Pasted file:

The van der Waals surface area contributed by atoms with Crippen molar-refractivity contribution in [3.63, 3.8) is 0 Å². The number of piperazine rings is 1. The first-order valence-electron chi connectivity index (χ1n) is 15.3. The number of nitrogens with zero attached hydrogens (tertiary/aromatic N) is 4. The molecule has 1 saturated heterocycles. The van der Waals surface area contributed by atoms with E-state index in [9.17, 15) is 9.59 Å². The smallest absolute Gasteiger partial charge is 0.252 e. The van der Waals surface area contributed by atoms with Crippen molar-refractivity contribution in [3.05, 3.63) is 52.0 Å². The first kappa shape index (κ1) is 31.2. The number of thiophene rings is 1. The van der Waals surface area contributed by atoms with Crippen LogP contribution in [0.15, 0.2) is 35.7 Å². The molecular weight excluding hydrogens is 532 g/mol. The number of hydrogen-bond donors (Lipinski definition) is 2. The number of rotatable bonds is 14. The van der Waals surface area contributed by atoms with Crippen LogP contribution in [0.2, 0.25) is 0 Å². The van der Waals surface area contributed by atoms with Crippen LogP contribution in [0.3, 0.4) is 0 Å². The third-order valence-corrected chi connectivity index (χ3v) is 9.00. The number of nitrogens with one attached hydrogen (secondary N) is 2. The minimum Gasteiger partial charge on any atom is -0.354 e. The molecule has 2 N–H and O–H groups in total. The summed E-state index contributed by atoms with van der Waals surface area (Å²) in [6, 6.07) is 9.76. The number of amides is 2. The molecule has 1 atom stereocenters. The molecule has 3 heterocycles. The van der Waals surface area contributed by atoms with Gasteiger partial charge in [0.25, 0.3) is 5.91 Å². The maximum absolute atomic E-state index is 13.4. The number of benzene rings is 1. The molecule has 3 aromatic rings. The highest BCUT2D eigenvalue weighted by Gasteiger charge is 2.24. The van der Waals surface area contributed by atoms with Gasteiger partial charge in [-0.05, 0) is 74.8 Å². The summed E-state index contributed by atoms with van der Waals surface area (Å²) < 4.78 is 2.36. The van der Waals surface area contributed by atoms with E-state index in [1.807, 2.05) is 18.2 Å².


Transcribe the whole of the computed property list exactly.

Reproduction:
The van der Waals surface area contributed by atoms with Crippen molar-refractivity contribution in [3.63, 3.8) is 0 Å². The number of piperazine rings is 1. The first-order valence-electron chi connectivity index (χ1n) is 15.3. The number of nitrogens with zero attached hydrogens (tertiary/aromatic N) is 4. The molecule has 1 saturated heterocycles. The van der Waals surface area contributed by atoms with E-state index in [9.17, 15) is 9.59 Å². The smallest absolute Gasteiger partial charge is 0.252 e. The van der Waals surface area contributed by atoms with Crippen molar-refractivity contribution in [3.05, 3.63) is 52.0 Å². The first kappa shape index (κ1) is 31.2. The number of thiophene rings is 1. The van der Waals surface area contributed by atoms with Crippen LogP contribution in [0.15, 0.2) is 35.7 Å². The molecular weight excluding hydrogens is 532 g/mol. The number of hydrogen-bond donors (Lipinski definition) is 2. The number of rotatable bonds is 14. The van der Waals surface area contributed by atoms with Crippen LogP contribution in [0.2, 0.25) is 0 Å². The van der Waals surface area contributed by atoms with Crippen LogP contribution in [0.3, 0.4) is 0 Å². The third-order valence-corrected chi connectivity index (χ3v) is 9.00. The number of nitrogens with one attached hydrogen (secondary N) is 2. The minimum Gasteiger partial charge on any atom is -0.354 e. The molecule has 2 N–H and O–H groups in total. The summed E-state index contributed by atoms with van der Waals surface area (Å²) in [6, 6.07) is 9.76. The number of amides is 2. The molecule has 1 atom stereocenters. The molecule has 3 heterocycles. The van der Waals surface area contributed by atoms with Gasteiger partial charge in [0.25, 0.3) is 5.91 Å². The maximum absolute atomic E-state index is 13.4. The number of benzene rings is 1. The molecule has 3 aromatic rings. The highest BCUT2D eigenvalue weighted by Gasteiger charge is 2.24. The van der Waals surface area contributed by atoms with Gasteiger partial charge in [-0.05, 0) is 74.8 Å². The summed E-state index contributed by atoms with van der Waals surface area (Å²) < 4.78 is 2.36. The van der Waals surface area contributed by atoms with E-state index in [1.807, 2.05) is 18.2 Å².